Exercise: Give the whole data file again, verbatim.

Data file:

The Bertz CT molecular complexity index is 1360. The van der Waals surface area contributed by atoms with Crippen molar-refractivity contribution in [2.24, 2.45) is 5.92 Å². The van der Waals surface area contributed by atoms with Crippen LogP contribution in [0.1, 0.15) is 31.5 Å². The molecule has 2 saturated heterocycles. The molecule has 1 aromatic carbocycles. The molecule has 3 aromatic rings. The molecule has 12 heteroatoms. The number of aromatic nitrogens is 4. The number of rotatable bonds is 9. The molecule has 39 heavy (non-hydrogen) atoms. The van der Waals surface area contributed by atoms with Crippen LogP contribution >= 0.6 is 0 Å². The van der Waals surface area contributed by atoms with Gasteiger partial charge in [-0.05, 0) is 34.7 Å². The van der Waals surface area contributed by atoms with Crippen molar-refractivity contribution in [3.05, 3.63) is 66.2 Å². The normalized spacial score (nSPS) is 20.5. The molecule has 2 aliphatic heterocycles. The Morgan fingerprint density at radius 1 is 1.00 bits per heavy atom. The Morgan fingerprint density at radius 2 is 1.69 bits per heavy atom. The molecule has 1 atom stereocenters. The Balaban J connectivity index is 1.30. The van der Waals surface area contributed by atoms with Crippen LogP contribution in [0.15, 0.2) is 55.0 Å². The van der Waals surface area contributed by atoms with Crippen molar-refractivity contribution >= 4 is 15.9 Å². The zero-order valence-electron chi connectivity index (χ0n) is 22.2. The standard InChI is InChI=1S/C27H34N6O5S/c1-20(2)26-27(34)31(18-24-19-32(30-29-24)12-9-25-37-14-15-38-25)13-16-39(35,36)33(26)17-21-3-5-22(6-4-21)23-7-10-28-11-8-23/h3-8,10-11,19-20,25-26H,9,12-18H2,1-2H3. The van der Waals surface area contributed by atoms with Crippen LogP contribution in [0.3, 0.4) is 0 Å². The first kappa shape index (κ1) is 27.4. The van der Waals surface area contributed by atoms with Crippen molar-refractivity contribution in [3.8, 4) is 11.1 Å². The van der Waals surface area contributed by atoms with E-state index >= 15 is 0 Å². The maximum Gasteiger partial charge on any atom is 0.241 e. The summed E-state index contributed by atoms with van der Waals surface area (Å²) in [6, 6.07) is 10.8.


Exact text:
The Bertz CT molecular complexity index is 1360. The van der Waals surface area contributed by atoms with Crippen molar-refractivity contribution in [2.24, 2.45) is 5.92 Å². The van der Waals surface area contributed by atoms with Crippen LogP contribution in [0.1, 0.15) is 31.5 Å². The molecule has 2 saturated heterocycles. The molecule has 1 aromatic carbocycles. The molecule has 3 aromatic rings. The molecule has 12 heteroatoms. The number of aromatic nitrogens is 4. The number of rotatable bonds is 9. The molecule has 39 heavy (non-hydrogen) atoms. The van der Waals surface area contributed by atoms with Crippen LogP contribution >= 0.6 is 0 Å². The van der Waals surface area contributed by atoms with Gasteiger partial charge in [-0.05, 0) is 34.7 Å². The van der Waals surface area contributed by atoms with Crippen molar-refractivity contribution in [3.05, 3.63) is 66.2 Å². The normalized spacial score (nSPS) is 20.5. The molecule has 2 aliphatic heterocycles. The Morgan fingerprint density at radius 1 is 1.00 bits per heavy atom. The Morgan fingerprint density at radius 2 is 1.69 bits per heavy atom. The molecule has 1 atom stereocenters. The Balaban J connectivity index is 1.30. The van der Waals surface area contributed by atoms with Crippen LogP contribution in [0.15, 0.2) is 55.0 Å². The van der Waals surface area contributed by atoms with Crippen molar-refractivity contribution >= 4 is 15.9 Å². The zero-order valence-electron chi connectivity index (χ0n) is 22.2. The standard InChI is InChI=1S/C27H34N6O5S/c1-20(2)26-27(34)31(18-24-19-32(30-29-24)12-9-25-37-14-15-38-25)13-16-39(35,36)33(26)17-21-3-5-22(6-4-21)23-7-10-28-11-8-23/h3-8,10-11,19-20,25-26H,9,12-18H2,1-2H3. The van der Waals surface area contributed by atoms with Crippen LogP contribution in [0.3, 0.4) is 0 Å². The first kappa shape index (κ1) is 27.4. The van der Waals surface area contributed by atoms with Crippen molar-refractivity contribution in [3.8, 4) is 11.1 Å². The van der Waals surface area contributed by atoms with E-state index >= 15 is 0 Å². The maximum Gasteiger partial charge on any atom is 0.241 e. The summed E-state index contributed by atoms with van der Waals surface area (Å²) in [6, 6.07) is 10.8.